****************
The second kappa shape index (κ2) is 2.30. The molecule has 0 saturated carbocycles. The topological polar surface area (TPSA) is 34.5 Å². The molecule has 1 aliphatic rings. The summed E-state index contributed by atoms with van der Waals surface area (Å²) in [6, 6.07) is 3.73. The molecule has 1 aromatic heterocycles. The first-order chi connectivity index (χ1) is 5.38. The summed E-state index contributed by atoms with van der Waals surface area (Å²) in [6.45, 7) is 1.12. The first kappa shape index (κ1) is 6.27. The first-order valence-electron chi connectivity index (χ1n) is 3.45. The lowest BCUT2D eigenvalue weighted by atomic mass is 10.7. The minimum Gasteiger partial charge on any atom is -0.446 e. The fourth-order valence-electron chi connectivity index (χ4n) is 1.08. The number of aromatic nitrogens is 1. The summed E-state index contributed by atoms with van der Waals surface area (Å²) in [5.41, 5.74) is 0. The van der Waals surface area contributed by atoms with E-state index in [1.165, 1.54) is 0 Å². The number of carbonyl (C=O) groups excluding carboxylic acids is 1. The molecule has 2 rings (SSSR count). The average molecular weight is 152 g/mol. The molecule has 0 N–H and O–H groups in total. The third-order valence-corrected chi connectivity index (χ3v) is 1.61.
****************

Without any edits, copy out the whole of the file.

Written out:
The second kappa shape index (κ2) is 2.30. The molecule has 0 saturated carbocycles. The topological polar surface area (TPSA) is 34.5 Å². The molecule has 1 aliphatic rings. The summed E-state index contributed by atoms with van der Waals surface area (Å²) in [6, 6.07) is 3.73. The molecule has 1 aromatic heterocycles. The first-order chi connectivity index (χ1) is 5.38. The summed E-state index contributed by atoms with van der Waals surface area (Å²) in [6.45, 7) is 1.12. The first kappa shape index (κ1) is 6.27. The first-order valence-electron chi connectivity index (χ1n) is 3.45. The lowest BCUT2D eigenvalue weighted by atomic mass is 10.7. The minimum Gasteiger partial charge on any atom is -0.446 e. The fourth-order valence-electron chi connectivity index (χ4n) is 1.08. The number of aromatic nitrogens is 1. The summed E-state index contributed by atoms with van der Waals surface area (Å²) in [5.41, 5.74) is 0. The van der Waals surface area contributed by atoms with E-state index in [1.165, 1.54) is 0 Å². The number of carbonyl (C=O) groups excluding carboxylic acids is 1. The molecule has 2 rings (SSSR count). The average molecular weight is 152 g/mol. The molecule has 0 N–H and O–H groups in total. The third-order valence-corrected chi connectivity index (χ3v) is 1.61.